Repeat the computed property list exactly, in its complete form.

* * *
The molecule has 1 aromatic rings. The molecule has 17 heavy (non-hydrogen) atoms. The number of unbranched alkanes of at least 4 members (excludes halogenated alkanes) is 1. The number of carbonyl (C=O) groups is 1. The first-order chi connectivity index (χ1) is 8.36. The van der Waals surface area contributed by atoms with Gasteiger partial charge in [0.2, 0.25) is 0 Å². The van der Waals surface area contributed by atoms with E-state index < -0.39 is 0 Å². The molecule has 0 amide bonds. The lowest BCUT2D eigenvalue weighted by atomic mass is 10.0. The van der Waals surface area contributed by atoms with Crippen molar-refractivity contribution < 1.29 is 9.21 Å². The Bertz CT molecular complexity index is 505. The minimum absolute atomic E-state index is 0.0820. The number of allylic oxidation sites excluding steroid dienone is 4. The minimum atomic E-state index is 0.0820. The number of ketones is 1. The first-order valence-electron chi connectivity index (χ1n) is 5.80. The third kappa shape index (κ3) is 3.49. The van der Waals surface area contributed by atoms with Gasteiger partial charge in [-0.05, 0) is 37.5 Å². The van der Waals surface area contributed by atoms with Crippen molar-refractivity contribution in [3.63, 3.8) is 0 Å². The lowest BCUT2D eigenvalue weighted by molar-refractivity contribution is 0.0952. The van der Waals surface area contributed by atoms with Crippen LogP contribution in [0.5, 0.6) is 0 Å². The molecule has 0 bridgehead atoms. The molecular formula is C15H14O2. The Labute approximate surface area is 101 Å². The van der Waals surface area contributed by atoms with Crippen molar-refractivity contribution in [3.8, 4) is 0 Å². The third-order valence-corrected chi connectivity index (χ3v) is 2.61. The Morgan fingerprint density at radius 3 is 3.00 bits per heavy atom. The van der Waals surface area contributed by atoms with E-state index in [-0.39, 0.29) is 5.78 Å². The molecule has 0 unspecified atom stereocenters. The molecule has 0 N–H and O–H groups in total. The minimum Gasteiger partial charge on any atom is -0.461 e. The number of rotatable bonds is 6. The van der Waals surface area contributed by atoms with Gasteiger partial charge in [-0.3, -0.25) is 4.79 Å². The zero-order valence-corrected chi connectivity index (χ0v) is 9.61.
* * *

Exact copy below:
The molecule has 1 aromatic rings. The molecule has 17 heavy (non-hydrogen) atoms. The number of unbranched alkanes of at least 4 members (excludes halogenated alkanes) is 1. The number of carbonyl (C=O) groups is 1. The first-order chi connectivity index (χ1) is 8.36. The van der Waals surface area contributed by atoms with Gasteiger partial charge in [0.2, 0.25) is 0 Å². The van der Waals surface area contributed by atoms with E-state index < -0.39 is 0 Å². The molecule has 0 amide bonds. The lowest BCUT2D eigenvalue weighted by atomic mass is 10.0. The van der Waals surface area contributed by atoms with Crippen molar-refractivity contribution < 1.29 is 9.21 Å². The Bertz CT molecular complexity index is 505. The minimum absolute atomic E-state index is 0.0820. The number of allylic oxidation sites excluding steroid dienone is 4. The minimum atomic E-state index is 0.0820. The number of ketones is 1. The first-order valence-electron chi connectivity index (χ1n) is 5.80. The third kappa shape index (κ3) is 3.49. The van der Waals surface area contributed by atoms with Gasteiger partial charge in [-0.05, 0) is 37.5 Å². The van der Waals surface area contributed by atoms with Crippen molar-refractivity contribution in [3.63, 3.8) is 0 Å². The lowest BCUT2D eigenvalue weighted by molar-refractivity contribution is 0.0952. The van der Waals surface area contributed by atoms with Crippen LogP contribution in [0.5, 0.6) is 0 Å². The molecule has 0 bridgehead atoms. The molecular formula is C15H14O2. The Labute approximate surface area is 101 Å². The van der Waals surface area contributed by atoms with Crippen molar-refractivity contribution in [3.8, 4) is 0 Å². The third-order valence-corrected chi connectivity index (χ3v) is 2.61. The Morgan fingerprint density at radius 3 is 3.00 bits per heavy atom. The van der Waals surface area contributed by atoms with E-state index in [-0.39, 0.29) is 5.78 Å². The molecule has 0 unspecified atom stereocenters. The molecule has 0 N–H and O–H groups in total. The minimum Gasteiger partial charge on any atom is -0.461 e. The number of rotatable bonds is 6. The van der Waals surface area contributed by atoms with Gasteiger partial charge in [-0.3, -0.25) is 4.79 Å². The zero-order valence-corrected chi connectivity index (χ0v) is 9.61.